Posted by: John Looker | 28 February, 2010


Here’s a second winter poem, picking up on the unusual amount of snow we’ve had this year in England. It is a pair to the last poem, “Winter Closes In”.

The photos below are by Tom Stevens, taken with permission from his photography blog at


A cold day, and a premonition of snow.

No longer the celestial vault,
the sky is a lid,
low and heavy over the roofs and spires and domes.
The streets are sprayed with salt,
the temperature drops,
and an ancient instinct alerts the senses to a change in the rules.

During the night the snow begins to fall.

Is it the silence that wakes us?
It could be the light,
for the room has a luminosity from Nature’s winter lab:
outside the snowflakes tumble;
they’re catching and firing particles of light from the sodium lamps.

Daybreak. Breakfast. And it’s time to confront that snow.

Wearing unsuitable shoes
and encumbered with bags,
homo sapiens emerges on two improbable legs.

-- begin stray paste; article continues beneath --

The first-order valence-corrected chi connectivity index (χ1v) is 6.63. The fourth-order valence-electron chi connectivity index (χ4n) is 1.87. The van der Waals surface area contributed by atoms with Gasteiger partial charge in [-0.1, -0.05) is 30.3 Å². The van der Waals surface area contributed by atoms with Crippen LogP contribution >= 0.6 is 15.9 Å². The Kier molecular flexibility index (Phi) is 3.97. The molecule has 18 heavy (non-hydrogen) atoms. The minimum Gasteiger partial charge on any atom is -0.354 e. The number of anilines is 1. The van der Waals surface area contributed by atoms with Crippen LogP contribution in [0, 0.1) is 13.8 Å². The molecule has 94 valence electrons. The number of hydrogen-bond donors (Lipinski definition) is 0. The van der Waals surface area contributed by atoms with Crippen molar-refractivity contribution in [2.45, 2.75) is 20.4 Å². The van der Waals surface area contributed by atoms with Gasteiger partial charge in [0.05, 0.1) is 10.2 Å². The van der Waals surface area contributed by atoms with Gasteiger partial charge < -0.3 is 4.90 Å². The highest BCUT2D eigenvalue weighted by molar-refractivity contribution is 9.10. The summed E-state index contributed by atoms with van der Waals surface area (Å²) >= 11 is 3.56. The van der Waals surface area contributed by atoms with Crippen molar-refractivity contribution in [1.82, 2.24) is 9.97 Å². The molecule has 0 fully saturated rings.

Couples will cling to each other
they may laugh, or exclaim,
slithering in slow detours to where the asphalt’s clear.

Their lives have now been re-engineered by snow.

Distances grow, time slows down,
and spoken words form crystals in the air.

© John Stevens 2010



  1. Very nice poem… can’t say there is anything about it that I don’t like (that’s high praise from this end). The imagery is excellent – phrases such as the sky is a lid, Nature’s winter lab and catching and firing particles of light are superb. And there are no distractions from the theme to make the reader wonder where the poem is headed. Really good work.


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